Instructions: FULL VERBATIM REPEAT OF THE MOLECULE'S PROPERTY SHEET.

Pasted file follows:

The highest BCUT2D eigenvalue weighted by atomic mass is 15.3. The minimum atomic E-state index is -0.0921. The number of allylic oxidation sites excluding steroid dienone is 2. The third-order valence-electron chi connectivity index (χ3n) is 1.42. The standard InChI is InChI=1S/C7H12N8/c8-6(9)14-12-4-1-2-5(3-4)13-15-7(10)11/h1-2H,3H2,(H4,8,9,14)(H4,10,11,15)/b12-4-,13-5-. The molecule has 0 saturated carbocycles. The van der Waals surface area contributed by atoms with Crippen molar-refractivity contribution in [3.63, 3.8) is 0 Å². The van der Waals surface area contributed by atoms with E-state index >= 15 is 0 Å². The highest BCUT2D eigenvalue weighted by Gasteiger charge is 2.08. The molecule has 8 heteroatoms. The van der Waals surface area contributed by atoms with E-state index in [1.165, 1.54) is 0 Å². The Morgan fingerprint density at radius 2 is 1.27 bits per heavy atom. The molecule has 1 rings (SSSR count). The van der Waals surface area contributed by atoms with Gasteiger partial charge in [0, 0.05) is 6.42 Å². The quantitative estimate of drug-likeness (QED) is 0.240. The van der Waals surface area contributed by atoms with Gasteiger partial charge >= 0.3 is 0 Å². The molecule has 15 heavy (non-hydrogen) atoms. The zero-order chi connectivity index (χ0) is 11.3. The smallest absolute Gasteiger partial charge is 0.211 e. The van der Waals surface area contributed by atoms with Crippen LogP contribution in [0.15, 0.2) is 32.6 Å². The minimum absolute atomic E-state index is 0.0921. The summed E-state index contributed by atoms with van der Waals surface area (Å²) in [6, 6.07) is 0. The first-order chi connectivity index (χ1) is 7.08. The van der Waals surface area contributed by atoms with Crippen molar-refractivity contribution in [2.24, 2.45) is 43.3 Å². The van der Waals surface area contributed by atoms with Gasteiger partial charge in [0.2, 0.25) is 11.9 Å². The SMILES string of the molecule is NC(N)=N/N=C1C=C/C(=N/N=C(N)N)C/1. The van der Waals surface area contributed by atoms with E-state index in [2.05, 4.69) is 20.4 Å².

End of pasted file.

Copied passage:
The highest BCUT2D eigenvalue weighted by atomic mass is 15.3. The minimum atomic E-state index is -0.0921. The number of allylic oxidation sites excluding steroid dienone is 2. The third-order valence-electron chi connectivity index (χ3n) is 1.42. The standard InChI is InChI=1S/C7H12N8/c8-6(9)14-12-4-1-2-5(3-4)13-15-7(10)11/h1-2H,3H2,(H4,8,9,14)(H4,10,11,15)/b12-4-,13-5-. The molecule has 0 saturated carbocycles. The van der Waals surface area contributed by atoms with Crippen molar-refractivity contribution in [3.63, 3.8) is 0 Å². The van der Waals surface area contributed by atoms with E-state index >= 15 is 0 Å². The highest BCUT2D eigenvalue weighted by Gasteiger charge is 2.08. The molecule has 8 heteroatoms. The van der Waals surface area contributed by atoms with E-state index in [1.165, 1.54) is 0 Å². The Morgan fingerprint density at radius 2 is 1.27 bits per heavy atom. The molecule has 1 rings (SSSR count). The van der Waals surface area contributed by atoms with Gasteiger partial charge in [0, 0.05) is 6.42 Å². The quantitative estimate of drug-likeness (QED) is 0.240. The van der Waals surface area contributed by atoms with Gasteiger partial charge >= 0.3 is 0 Å². The molecule has 15 heavy (non-hydrogen) atoms. The zero-order chi connectivity index (χ0) is 11.3. The smallest absolute Gasteiger partial charge is 0.211 e. The van der Waals surface area contributed by atoms with Crippen LogP contribution in [0.15, 0.2) is 32.6 Å². The minimum absolute atomic E-state index is 0.0921. The summed E-state index contributed by atoms with van der Waals surface area (Å²) in [6, 6.07) is 0. The first-order chi connectivity index (χ1) is 7.08. The van der Waals surface area contributed by atoms with Crippen molar-refractivity contribution in [2.24, 2.45) is 43.3 Å². The van der Waals surface area contributed by atoms with Gasteiger partial charge in [0.2, 0.25) is 11.9 Å². The SMILES string of the molecule is NC(N)=N/N=C1C=C/C(=N/N=C(N)N)C/1. The van der Waals surface area contributed by atoms with E-state index in [2.05, 4.69) is 20.4 Å².